“With all Aim to Sustain partners fully committed to self-regulation and best practice within our sector, together we are in a strong position to take the assurance scheme and develop and grow it.

“Assurance is a critical element of self-regulation. It allows shoots, estates and game farms to provide evidence of their high welfare standards, safe wild harvest and food production and positive environmental effects. This evidence is important to help us tell the good news stories about game shooting and game management.”

Country Land and Business Association President Mark Tufnell said: 

“The launch of the Aim to Sustain Game Assurance Scheme is a vital next step in continuing to demonstrate effective self-regulation, and we encourage everyone involved in the sector to get behind it and be part of assurance.

“Game meat is a healthy, nutritious and sustainably-produced option, and this scheme can help consumers and the public be confident that meat has been produced to the highest standards.”

Countryside Alliance chief executive Tim Bonner said:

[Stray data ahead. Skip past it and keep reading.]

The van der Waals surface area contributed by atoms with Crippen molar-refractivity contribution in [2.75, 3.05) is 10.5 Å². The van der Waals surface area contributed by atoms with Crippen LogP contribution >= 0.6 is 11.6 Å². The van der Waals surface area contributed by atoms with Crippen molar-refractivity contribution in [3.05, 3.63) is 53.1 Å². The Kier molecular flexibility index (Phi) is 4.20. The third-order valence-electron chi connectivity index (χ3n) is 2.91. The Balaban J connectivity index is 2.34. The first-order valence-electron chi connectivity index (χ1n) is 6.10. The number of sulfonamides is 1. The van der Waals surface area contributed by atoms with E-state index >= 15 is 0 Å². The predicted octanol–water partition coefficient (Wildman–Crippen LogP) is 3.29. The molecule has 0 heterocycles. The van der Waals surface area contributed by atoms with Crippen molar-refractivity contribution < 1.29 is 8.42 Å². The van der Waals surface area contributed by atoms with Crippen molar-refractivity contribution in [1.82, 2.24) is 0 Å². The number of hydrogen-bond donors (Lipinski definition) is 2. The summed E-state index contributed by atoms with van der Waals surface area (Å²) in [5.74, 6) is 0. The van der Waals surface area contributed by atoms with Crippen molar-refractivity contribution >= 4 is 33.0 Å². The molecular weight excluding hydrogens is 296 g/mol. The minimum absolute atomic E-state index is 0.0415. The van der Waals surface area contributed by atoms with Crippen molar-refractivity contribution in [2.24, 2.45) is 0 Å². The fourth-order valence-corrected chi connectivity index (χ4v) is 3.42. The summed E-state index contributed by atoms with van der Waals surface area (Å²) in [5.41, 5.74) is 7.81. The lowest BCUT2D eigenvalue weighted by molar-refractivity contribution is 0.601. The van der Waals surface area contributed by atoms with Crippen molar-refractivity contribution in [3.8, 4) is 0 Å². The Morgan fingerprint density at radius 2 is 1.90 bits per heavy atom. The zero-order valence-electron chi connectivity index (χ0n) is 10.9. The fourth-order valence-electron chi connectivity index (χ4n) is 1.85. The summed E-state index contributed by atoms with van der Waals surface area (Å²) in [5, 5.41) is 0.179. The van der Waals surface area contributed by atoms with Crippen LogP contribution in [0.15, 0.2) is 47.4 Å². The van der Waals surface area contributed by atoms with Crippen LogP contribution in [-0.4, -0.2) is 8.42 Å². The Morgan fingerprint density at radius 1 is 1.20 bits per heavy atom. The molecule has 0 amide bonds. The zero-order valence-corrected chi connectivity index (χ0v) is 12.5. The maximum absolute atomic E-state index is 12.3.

“The future of game shooting is reliant on public and political perception and shoot assurance and wider sector self-regulation are critical to that perception. It is critical that we can promote all the environmental, economic and social benefits of sustainable game management.”

Louisa Clutterbuck, CEO of Eat Wild and formerly British Game Assurance, said: 

“We believe that this transfer to Aim to Sustain will propel assurance adoption to the next level, allowing our team to concentrate on the vital task of promoting game, encompassing both feathered and venison options for the table, to the wider public. We take immense pride in the achievements of the BGA to date. I want to emphasize my personal gratitude to every one of our supporters for their loyal and dedicated assistance over the years.”

The Game Farmers’ Association (GFA) chairman George Davis said: 

“The GFA has been a staunch supporter of assurance since its inception by the BGA and indeed, were instrumental in developing the Game Farm Assurance scheme along side the BGA.

We are looking forward to having greater involvement in the promotion of Game Farm Assurance to the game farming community through our partnership in Aim to Sustain. The GFA believe Assurance is vital to help secure the future of our members and the wider shooting sector.”

GWCT director of advisory and education, Dr Roger Draycott, said: